Butt Boy Movie

Butt Boy Review: Wonderful Worrying Weirdness

If you are at all turned off by the title Butt Boy, this movie is not for you. The title to the whimsical, dark, and sometimes hilarious oddity serves as a warning flag rather than an enticement. However if you are even slightly intrigued, this one is for you. 

Writer-director Tyler Cornack and co-writer Ryan Koch have created a tale of fetishes and obsession, but draped it within a gumshoe driven mystery which is keenly aware of its campy roots. 

Butt Boy starts with a right of passage for most middle aged men: their first prostate exam. Chip (played by Cornack) reluctantly has his first rectal examination and it is an awakening for him. What starts as a moment of pure joy twists into an obsession with backdoor pleasure. He is ashamed of his new found kink and does whatever he can to hide it from his wife. But when his dog and a neighborhood child go missing, it is clear that Chip’s sexual appetite is not exactly as simple as a good old fashioned indulgence. There is something far more sinister and expansive at play. 

We then jump nine years into the future and catch up with Chip. He has the same house, same job, same wife, and is a star member of his local Alcoholics Anonymous chapter. By pure coincidence, Detective Russel Fox is assigned Chip as his AA sponsor, only to have that anonymity blown when Russel is brought to Chip’s office to investigate a young boy’s disappearance.


While ass-play in the film is explicitly stated in the title of the film, it would be nearly impossible to anticipate how far Butt Boy ultimately takes its joke. The absurdity builds throughout, and rest assured that the final climax of the film will live up to the weirdest hopes you have for it.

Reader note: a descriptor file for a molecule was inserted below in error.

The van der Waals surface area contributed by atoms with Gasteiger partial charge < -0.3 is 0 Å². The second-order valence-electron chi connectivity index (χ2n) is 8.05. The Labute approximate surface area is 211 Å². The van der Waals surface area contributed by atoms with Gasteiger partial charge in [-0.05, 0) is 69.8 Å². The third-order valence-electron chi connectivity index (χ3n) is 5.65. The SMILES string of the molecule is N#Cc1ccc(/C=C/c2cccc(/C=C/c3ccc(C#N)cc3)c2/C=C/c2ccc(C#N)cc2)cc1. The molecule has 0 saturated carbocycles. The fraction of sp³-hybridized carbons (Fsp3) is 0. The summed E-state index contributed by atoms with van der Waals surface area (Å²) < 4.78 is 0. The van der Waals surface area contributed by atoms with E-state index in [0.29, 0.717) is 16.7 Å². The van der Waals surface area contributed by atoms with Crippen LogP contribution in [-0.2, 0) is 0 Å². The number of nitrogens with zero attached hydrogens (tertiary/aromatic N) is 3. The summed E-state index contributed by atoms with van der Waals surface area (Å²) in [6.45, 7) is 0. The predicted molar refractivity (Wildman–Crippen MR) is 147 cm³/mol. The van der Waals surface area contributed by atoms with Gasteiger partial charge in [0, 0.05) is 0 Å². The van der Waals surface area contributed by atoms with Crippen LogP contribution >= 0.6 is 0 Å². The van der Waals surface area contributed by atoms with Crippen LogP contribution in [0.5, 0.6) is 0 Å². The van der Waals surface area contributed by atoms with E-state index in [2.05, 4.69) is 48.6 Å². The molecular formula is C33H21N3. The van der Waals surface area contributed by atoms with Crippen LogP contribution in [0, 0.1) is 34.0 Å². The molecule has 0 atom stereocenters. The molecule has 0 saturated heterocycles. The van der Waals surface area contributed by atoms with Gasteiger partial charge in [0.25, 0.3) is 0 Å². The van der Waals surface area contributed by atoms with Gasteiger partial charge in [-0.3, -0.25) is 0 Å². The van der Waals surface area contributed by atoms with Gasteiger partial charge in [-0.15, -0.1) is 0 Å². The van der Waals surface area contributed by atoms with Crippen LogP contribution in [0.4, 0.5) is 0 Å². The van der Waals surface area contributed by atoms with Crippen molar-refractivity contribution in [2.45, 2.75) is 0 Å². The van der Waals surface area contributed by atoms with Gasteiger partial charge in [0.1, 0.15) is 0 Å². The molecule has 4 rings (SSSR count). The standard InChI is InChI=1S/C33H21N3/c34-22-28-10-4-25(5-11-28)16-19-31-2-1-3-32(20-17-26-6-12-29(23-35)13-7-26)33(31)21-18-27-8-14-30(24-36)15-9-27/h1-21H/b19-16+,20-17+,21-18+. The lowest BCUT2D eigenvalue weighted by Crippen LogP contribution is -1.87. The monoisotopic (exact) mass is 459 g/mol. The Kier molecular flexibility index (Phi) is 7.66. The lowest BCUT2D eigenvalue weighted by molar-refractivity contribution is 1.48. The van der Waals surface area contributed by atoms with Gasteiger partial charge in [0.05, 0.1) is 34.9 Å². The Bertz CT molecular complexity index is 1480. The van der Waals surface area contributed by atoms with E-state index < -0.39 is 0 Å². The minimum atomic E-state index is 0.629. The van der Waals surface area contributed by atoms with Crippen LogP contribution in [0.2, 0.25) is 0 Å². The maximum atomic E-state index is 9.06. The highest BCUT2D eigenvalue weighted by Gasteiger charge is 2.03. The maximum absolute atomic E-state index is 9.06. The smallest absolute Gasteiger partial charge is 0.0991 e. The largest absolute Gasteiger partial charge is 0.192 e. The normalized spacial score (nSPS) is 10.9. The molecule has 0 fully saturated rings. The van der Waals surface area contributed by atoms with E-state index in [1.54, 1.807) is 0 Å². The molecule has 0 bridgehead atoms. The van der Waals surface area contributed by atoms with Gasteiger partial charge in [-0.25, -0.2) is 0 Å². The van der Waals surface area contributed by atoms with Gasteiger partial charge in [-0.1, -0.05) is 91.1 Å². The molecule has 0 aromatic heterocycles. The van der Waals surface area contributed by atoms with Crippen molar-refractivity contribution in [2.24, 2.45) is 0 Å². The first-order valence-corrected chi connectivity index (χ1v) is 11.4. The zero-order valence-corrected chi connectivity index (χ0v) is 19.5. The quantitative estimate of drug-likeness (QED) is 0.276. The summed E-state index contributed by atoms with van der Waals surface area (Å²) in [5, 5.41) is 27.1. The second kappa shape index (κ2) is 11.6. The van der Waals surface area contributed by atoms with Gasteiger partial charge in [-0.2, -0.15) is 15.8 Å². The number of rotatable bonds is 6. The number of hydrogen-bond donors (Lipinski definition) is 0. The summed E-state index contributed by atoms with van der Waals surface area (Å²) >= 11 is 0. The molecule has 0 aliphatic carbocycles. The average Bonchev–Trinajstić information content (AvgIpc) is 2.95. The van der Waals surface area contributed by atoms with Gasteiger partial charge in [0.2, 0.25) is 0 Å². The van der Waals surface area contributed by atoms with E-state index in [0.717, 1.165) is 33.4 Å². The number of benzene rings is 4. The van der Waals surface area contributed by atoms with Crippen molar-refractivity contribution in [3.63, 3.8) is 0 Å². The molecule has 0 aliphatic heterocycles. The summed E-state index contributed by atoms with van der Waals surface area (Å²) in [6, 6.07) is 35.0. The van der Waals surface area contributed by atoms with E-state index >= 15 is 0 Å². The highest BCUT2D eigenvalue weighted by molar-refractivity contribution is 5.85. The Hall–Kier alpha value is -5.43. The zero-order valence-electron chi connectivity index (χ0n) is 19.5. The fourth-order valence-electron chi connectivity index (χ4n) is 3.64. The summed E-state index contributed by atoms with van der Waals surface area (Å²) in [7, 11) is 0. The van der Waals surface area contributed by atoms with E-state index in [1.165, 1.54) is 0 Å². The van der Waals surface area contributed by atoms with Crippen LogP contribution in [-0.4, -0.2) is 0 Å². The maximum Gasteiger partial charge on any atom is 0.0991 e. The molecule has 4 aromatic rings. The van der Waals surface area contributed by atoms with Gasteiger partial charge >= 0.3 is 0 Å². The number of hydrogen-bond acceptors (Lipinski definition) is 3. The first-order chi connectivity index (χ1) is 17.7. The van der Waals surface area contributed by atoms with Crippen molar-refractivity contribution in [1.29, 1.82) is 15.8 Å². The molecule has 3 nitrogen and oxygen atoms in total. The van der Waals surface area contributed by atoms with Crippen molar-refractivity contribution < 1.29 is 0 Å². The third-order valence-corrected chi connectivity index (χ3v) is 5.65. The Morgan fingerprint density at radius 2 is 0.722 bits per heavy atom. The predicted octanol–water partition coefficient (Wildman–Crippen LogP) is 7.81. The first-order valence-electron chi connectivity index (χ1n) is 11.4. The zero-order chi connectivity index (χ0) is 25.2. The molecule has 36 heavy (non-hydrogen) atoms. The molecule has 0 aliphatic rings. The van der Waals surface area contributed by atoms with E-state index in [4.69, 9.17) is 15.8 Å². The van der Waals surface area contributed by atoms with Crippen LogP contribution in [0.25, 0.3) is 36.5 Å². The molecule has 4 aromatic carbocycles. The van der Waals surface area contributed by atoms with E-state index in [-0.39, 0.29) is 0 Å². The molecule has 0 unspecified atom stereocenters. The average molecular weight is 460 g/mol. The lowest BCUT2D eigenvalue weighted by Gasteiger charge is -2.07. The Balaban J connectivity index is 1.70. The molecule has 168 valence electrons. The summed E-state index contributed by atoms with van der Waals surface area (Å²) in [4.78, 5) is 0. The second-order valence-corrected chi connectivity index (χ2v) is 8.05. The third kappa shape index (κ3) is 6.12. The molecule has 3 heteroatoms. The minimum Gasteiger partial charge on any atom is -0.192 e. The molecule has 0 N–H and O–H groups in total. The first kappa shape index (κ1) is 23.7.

If all of this sounds strange, I can assure you it is. The tone of Butt Boy is quite quirky and peculiar, in large part to its zippy score and intentionally awkward performances. Chip seems off to us, in an indeterminable way, though he is loved and adored by those around him. Russel also leans into the role of detective by emulating the noir performances that have come before him while never completely diving into the satirical. This balance is important too because so much of the success of Butt Boy is owed to the fact that it takes an incredibly and increasingly silly concept quite seriously. The characters and the script never stoop to winking at the audience, but they also are aware that we are in on their joke too. 

This is not to say Butt Boy is a perfect film. There are long scenes of dialogue between Chip and Russel that never quite land in the way they seem intended to be. These exchanges are not especially funny or character building, and they detract from the rest of the movie’s excellent pacing and inspired oddities. 

While it is heartbreaking to not be able to watch Butt Boy with a raucous midnight audience, its release timing is still quite exquisite. In a time where we are all glued to our respective streaming services, there is a certain beauty in finding those peculiar gems that let their freak flags proudly fly. And Butt Boy is indeed a gem.